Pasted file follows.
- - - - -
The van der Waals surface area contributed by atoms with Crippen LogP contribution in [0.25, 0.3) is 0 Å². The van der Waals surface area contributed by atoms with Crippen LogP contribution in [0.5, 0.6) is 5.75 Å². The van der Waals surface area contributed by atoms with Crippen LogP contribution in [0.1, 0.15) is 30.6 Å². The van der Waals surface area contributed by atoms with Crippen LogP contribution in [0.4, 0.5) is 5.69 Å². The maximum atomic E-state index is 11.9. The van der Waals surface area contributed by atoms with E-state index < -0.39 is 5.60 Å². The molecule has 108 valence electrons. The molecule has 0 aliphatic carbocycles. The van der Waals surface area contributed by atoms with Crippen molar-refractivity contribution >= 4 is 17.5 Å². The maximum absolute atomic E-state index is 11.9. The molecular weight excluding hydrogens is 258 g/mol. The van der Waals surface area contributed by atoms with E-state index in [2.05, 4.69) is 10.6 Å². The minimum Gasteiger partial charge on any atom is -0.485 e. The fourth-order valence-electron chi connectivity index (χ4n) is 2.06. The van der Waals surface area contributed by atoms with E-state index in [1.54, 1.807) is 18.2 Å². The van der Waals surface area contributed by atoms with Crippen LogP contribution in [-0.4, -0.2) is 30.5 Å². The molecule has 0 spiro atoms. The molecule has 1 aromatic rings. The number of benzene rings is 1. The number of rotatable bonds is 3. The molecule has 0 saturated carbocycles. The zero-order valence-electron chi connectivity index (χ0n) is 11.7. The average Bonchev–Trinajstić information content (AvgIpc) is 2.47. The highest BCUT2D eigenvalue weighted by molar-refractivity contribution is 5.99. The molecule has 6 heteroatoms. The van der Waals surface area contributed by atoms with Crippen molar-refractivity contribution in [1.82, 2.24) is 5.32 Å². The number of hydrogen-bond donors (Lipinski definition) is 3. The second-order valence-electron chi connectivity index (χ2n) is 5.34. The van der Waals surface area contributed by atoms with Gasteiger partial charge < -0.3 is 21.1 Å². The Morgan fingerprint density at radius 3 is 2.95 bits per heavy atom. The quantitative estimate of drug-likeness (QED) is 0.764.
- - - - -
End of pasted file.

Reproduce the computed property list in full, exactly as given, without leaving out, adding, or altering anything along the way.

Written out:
The van der Waals surface area contributed by atoms with Crippen LogP contribution in [0.25, 0.3) is 0 Å². The van der Waals surface area contributed by atoms with Crippen LogP contribution in [0.5, 0.6) is 5.75 Å². The van der Waals surface area contributed by atoms with Crippen LogP contribution in [0.1, 0.15) is 30.6 Å². The van der Waals surface area contributed by atoms with Crippen LogP contribution in [0.4, 0.5) is 5.69 Å². The maximum atomic E-state index is 11.9. The van der Waals surface area contributed by atoms with E-state index < -0.39 is 5.60 Å². The molecule has 108 valence electrons. The molecule has 0 aliphatic carbocycles. The van der Waals surface area contributed by atoms with Crippen molar-refractivity contribution >= 4 is 17.5 Å². The maximum absolute atomic E-state index is 11.9. The molecular weight excluding hydrogens is 258 g/mol. The van der Waals surface area contributed by atoms with E-state index in [2.05, 4.69) is 10.6 Å². The minimum Gasteiger partial charge on any atom is -0.485 e. The fourth-order valence-electron chi connectivity index (χ4n) is 2.06. The van der Waals surface area contributed by atoms with E-state index in [1.54, 1.807) is 18.2 Å². The van der Waals surface area contributed by atoms with Crippen LogP contribution in [-0.4, -0.2) is 30.5 Å². The molecule has 0 spiro atoms. The molecule has 1 aromatic rings. The number of benzene rings is 1. The number of rotatable bonds is 3. The molecule has 0 saturated carbocycles. The zero-order valence-electron chi connectivity index (χ0n) is 11.7. The average Bonchev–Trinajstić information content (AvgIpc) is 2.47. The highest BCUT2D eigenvalue weighted by molar-refractivity contribution is 5.99. The molecule has 6 heteroatoms. The van der Waals surface area contributed by atoms with Crippen molar-refractivity contribution in [1.82, 2.24) is 5.32 Å². The number of hydrogen-bond donors (Lipinski definition) is 3. The second-order valence-electron chi connectivity index (χ2n) is 5.34. The van der Waals surface area contributed by atoms with Gasteiger partial charge < -0.3 is 21.1 Å². The Morgan fingerprint density at radius 3 is 2.95 bits per heavy atom. The quantitative estimate of drug-likeness (QED) is 0.764.